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10 visions of the future you've never even thought of

Health

MOST books report on what has already happened. John O’Brien has written one that describes the future.

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But it’s not just built on his ideas. Launched this week in South Australia, Visions 2100: Stories from Your Future presents scenarios from 80 of the world’s leading environmental thinkers and influencers.

And some of their visions of the year 2100 might surprise you.

1. Robogardeners, LaserBubbles and Parceldrones are thingsRobogardenersNewmeatNewmeat

We travel by bike. We all have Copenhagen Wheels for the hills and I love our LaserBubbles that protect us in the rain.  We live just a few kilometres from work and school. Parceldrones carry the big things for us when we go shopping.

Dr Will Grant | Centre for the Public Awareness of Science, ANU, Canberra, Australia

2. There’s an app to share human poo

Peggy Liu | Chairperson, Joint US-China Collaboration on Clean Energy, Shanghai, China

3. The elderly don’t live alonelifecareAllAgearcology

Professor Campbell Gemmell | Consulting Partner, Canopus | Professor of Environmental Regulation and Policy, University of Glasgow | Previously CEO of Scottish EPA

4. Women take chargeG7

Deciding to end income tax and replace it with carbon consumption was the centerpiece of the election platform. Only when three megacities declared bankruptcy after the summer of squalls did soccer mums truly get behind the call. And it worked despite disputes in the courts.

Rachel Kyte| Vice President & Special Envoy, Climate Change, World Bank Washington, DC, USA

5. Equality is realityrenewables

Mary Robinson | Former President of Ireland | President of the Mary Robinson Foundation | Climate Justice Special Envoy on Climate Change, United Nations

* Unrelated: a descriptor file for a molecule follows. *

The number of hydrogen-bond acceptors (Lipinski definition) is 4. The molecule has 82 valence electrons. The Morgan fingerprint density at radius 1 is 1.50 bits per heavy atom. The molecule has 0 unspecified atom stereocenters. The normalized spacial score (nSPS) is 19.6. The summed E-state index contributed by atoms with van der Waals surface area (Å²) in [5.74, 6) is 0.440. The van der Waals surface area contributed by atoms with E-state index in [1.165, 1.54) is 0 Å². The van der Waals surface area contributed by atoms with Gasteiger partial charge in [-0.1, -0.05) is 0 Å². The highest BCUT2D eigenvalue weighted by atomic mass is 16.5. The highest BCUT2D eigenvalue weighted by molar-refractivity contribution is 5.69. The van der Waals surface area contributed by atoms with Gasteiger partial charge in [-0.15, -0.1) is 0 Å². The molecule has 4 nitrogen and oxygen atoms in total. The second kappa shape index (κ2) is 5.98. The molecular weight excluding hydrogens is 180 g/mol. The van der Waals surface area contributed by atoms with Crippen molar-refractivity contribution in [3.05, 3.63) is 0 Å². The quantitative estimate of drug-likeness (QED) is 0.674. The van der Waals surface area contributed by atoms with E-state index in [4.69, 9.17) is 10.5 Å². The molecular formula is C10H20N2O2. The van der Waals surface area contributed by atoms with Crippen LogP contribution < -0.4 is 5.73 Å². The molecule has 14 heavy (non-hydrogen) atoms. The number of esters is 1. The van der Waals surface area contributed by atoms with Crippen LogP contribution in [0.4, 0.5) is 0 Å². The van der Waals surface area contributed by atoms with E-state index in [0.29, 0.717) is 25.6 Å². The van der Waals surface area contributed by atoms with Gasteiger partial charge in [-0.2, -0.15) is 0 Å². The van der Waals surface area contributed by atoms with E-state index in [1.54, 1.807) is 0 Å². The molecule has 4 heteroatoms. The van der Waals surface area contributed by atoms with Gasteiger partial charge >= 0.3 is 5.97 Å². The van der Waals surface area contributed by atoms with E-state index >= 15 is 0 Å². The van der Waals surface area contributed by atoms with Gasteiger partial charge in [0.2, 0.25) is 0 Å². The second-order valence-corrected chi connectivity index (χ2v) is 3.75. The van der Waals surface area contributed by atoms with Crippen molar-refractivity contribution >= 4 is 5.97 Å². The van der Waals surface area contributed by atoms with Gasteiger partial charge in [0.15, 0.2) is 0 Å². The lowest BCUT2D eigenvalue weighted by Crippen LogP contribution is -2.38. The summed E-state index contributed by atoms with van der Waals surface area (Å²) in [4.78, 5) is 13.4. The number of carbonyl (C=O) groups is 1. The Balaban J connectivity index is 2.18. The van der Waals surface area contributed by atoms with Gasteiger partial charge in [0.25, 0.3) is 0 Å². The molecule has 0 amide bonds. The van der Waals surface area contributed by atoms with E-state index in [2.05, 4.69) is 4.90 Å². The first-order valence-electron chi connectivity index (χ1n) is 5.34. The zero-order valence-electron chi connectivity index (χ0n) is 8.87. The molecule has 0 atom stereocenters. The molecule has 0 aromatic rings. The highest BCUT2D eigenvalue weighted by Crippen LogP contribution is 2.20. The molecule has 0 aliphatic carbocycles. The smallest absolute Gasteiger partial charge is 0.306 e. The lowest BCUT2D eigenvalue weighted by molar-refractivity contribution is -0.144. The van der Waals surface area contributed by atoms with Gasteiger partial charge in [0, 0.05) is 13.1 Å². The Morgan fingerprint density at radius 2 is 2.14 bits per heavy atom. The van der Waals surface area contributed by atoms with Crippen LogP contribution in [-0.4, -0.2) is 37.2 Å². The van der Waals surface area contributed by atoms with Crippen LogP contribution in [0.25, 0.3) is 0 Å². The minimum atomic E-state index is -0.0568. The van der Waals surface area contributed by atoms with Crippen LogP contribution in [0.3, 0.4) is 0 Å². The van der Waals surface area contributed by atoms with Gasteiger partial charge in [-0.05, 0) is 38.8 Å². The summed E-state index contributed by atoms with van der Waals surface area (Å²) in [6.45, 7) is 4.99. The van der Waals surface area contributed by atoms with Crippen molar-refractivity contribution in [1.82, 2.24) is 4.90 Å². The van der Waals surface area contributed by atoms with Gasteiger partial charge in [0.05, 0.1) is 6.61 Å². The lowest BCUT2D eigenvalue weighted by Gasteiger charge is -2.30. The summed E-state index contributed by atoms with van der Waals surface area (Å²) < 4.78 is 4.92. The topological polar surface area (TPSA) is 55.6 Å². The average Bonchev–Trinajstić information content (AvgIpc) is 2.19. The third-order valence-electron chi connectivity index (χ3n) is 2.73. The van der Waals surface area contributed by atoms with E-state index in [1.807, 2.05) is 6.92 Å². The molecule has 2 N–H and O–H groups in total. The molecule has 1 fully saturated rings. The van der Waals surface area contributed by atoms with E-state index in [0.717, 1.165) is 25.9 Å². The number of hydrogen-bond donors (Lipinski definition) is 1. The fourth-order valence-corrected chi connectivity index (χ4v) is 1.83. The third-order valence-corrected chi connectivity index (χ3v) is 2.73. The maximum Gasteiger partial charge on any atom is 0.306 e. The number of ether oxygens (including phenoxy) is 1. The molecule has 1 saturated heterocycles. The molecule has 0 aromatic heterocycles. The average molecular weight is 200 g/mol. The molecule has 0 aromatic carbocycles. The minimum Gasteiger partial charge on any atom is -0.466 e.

6. Climate crimes are prosecutedbenefitted

Professor Peter Doherty AC | Joint winner of the Nobel Prize in Physiology or Medicine in 1996 | Australian of the Year in 1997| University of Melbourne, Melbourne, Australia

7. Ecology rules

L. Hunter Lovins | President, Natural Capitalism Solutions, Colorado, USA

8. Countries fight for, not against, immigration​With years of low birth rates in developed countries, there have been serious political, social and cultural shifts throughout the world. In more developed countries, there has been significant economic strain due to the rapidly ageing population, as well as the increasingly smaller working-age population. The tiny working population demanded an increase in immigration, and this meant that countries began to fight for immigrants.

Caleb Rice | Year 12 IB Student, Prince Alfred College, Adelaide, Australia

9. No need for curtainsnanoglassrecycler

Kristin Alford | Futurist, Bridge8, Adelaide, Australia

10. Texting? Social media? They’re obsolete

Nigel Lake | CEO, Pottinger, Sydney, Australia

You can see more visions from the year 2100 at http://www.facebook.com/visions2100/

This is a Creative Commons story from The Lead South Australia, a news service providing stories about innovation in South Australia. Please feel free to use the story in any form of media. The story sources are linked in with the copy and all contacts are willing to talk further about the story.

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